Long before Paul Goydos sported a Long Beach “Dirtbags” hat at last year’s Players Championship, he was a member of the Recreation Park men’s club, winning the club championship in 1981, ’84, ’85, ’86 and ’88. The two-time Tour winner is still a member of the men’s club and can be found combing its well-used fairways.
“If you told me I had to pick one course to play I’d put on some jeans and head to Recreation Park,” Mulligan said. “They have Poa greens and holes that go right and left. It’s just fun golf.”
The golf – like so many SoCal bargains – can be affordable as well, but Mulligan didn’t have to add that.
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Lincicome grouped with two rookies in Barbasol

By Golf Channel DigitalJuly 17, 2018, 9:54 pm

Brittany Lincicome will tee it up with a pair of rookies when she makes her first start in a PGA Tour event Thursday at the Barbasol Championship at Keene Trace Golf Club in Nicholasville, Ky.

Lincicome, an eight-time LPGA winner, is scheduled to go off the 10th tee at 9:59 a.m. ET in the first round with Sam Ryder, 28, and Conrad Shindler, 29. They’re off the first tee Friday at 2:59 p.m. ET

Lincicome will become just the sixth woman to play in a PGA Tour event, joining Babe Zaharias, Shirley Spork, Annika Sorenstam, Suzy Whaley and Michelle Wie.

“The first three or four holes, I’ll be a nervous wreck, for sure,” Linicome said.



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Lincicome thrilled by reception from male pros

By Randall MellJuly 17, 2018, 8:31 pm

Brittany Lincicome wondered how PGA Tour pros would greet her when she arrived to play the Barbasol Championship this week.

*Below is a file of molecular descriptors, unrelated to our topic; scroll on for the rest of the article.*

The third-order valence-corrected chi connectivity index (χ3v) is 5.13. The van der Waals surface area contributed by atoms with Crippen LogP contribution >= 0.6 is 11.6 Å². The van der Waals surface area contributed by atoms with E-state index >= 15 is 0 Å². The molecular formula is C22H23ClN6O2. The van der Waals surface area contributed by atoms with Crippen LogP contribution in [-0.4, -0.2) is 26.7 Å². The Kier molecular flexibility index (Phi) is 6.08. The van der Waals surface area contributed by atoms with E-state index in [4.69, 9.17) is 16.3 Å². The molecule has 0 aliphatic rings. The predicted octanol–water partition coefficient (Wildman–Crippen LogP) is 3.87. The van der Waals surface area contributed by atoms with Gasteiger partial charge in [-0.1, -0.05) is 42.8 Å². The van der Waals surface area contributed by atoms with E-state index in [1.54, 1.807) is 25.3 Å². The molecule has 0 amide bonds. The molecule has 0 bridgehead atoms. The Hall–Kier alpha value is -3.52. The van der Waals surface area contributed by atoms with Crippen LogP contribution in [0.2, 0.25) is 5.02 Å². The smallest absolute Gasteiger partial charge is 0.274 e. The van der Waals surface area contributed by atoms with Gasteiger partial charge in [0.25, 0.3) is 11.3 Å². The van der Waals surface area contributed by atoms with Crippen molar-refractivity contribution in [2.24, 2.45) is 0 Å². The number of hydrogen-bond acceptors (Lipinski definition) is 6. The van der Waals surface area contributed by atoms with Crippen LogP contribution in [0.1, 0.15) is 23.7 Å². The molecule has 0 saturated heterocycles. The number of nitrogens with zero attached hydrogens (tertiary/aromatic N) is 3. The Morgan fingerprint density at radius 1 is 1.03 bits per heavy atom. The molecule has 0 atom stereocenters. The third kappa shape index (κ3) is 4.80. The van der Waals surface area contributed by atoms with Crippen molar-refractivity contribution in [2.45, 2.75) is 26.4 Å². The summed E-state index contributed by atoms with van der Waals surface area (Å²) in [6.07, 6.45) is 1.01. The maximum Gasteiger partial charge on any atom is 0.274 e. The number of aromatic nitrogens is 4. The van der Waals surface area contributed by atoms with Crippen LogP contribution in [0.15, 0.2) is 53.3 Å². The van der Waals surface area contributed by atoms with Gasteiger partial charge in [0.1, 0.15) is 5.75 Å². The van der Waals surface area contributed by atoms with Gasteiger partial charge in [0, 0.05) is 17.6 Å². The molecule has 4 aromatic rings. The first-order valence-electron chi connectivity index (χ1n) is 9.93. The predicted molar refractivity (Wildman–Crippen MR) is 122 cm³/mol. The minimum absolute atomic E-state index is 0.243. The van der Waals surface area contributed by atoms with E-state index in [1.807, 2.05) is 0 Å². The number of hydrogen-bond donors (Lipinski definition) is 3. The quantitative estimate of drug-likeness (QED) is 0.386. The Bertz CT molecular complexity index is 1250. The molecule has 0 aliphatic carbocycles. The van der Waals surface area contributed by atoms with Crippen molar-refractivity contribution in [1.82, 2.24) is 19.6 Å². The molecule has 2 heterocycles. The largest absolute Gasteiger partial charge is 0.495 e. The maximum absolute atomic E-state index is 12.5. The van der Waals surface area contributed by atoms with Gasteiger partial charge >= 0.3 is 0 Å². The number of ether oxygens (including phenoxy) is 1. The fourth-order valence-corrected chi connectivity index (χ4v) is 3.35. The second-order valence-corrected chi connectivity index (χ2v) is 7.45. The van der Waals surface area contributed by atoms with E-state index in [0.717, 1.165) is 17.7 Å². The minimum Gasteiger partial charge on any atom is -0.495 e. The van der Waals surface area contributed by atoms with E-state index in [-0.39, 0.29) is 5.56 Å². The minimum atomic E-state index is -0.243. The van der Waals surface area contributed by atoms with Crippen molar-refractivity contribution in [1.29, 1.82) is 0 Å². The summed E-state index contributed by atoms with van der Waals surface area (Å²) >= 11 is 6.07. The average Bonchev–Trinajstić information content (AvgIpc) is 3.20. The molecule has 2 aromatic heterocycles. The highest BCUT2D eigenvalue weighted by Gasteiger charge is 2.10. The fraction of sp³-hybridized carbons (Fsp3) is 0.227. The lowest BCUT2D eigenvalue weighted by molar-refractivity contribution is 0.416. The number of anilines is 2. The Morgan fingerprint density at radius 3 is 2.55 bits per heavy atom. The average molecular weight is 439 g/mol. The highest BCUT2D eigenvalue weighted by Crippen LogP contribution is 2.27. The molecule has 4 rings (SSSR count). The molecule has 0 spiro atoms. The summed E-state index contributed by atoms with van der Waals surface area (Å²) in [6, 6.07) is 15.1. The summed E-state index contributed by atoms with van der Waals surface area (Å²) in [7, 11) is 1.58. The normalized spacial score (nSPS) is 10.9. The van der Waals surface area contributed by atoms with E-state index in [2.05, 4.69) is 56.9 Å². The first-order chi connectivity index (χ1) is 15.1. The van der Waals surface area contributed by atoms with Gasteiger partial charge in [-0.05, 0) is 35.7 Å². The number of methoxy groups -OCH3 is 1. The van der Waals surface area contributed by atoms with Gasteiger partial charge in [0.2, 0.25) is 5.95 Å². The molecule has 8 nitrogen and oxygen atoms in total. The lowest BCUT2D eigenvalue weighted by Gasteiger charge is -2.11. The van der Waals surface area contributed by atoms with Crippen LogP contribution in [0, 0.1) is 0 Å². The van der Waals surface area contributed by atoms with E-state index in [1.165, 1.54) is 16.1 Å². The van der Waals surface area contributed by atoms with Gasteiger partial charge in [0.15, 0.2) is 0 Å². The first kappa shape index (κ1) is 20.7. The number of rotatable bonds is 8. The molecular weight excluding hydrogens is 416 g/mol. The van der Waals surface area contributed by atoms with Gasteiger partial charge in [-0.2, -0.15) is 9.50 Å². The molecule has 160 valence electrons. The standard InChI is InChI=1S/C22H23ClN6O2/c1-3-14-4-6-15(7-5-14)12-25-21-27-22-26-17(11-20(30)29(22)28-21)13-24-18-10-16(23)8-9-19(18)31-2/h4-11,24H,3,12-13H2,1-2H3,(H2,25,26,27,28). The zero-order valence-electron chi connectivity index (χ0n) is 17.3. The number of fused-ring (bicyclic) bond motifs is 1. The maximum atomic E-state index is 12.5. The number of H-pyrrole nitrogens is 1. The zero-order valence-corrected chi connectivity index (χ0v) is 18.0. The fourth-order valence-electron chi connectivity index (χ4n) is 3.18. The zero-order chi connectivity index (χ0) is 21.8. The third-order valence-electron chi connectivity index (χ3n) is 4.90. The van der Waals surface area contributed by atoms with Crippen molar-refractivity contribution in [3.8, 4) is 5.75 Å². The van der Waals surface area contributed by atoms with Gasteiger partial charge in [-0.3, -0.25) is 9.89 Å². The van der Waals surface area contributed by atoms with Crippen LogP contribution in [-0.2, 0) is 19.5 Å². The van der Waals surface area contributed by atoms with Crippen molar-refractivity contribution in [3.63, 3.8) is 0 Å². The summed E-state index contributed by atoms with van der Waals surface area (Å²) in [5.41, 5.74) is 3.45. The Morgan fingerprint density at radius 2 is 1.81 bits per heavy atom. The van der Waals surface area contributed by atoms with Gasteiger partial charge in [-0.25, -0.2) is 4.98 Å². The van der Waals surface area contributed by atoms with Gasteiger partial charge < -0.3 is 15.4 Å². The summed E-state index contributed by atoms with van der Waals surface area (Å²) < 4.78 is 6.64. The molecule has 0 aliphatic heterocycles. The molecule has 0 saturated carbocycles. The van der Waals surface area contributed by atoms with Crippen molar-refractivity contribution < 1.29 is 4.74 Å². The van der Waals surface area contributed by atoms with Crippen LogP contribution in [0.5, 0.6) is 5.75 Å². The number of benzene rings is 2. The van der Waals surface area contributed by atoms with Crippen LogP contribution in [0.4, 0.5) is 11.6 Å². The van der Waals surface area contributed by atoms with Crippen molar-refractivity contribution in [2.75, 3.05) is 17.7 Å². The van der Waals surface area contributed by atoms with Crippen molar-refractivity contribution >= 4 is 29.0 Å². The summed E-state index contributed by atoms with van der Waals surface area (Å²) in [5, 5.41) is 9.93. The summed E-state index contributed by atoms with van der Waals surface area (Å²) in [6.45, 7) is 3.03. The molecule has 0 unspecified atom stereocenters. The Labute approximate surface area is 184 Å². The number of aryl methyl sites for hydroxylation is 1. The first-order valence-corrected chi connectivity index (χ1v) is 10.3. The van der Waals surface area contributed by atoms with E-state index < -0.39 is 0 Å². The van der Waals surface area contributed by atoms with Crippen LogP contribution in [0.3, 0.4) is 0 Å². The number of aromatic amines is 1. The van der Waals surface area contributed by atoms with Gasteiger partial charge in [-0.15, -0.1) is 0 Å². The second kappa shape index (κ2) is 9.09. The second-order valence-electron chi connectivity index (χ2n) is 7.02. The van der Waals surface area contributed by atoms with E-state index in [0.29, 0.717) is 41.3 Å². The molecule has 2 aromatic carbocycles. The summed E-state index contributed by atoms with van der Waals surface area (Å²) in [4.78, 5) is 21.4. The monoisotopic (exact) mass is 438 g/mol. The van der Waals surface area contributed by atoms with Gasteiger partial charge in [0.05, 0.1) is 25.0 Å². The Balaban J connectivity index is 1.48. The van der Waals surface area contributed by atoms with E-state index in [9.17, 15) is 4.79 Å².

She wondered if there would be resentment.

She also wondered how fans at Keene Trace Golf Club in Nicholasville, Ky., would receive her, and if a social media mob would take up pitchforks.

“I can’t stop smiling,” Lincicome said Tuesday after her first practice round upon arriving. “Everyone has been coming up to me and wishing me luck. That means a lot.”

PGA Tour pro Martin Piller, husband of LPGA pro Gerina Piller, welcomed her immediately.

Other pros sought her out on the practice putting green.

She said she was also welcomed joining pros at a table in player dining.

Fans have been stopping her for autographs.

“It has been an awesome reception,” said Dewald Gouws, her husband, a former long-drive competitor. “I think it’s put her much more at ease, seeing the reception she is getting. There’s a lot of mutual respect.”

Lincicome, 32, wasn’t sure if she would be playing a practice round alone Tuesday morning, but when she made her way to the first tee, Domenico Geminiani was there, just about to go off.

He waved Lincicome over.

“He said, `Hey, Brittany, do you want to join me?’” Gouws said. “Come to find out, Dom’s a pretty cool guy.”

Geminiani made it into the field as a Monday qualifier.

“The two of us were both trying to figure things out together,” Lincicome said.

Keene Trace will play to 7,328 yards on the scorecard. That’s more than 800 yards longer than Highland Meadows, where Lincicome finished second at the LPGA’s Marathon Classic last weekend. Keene Trace was playing even longer than its listed yardage Tuesday, with recent rains softening it.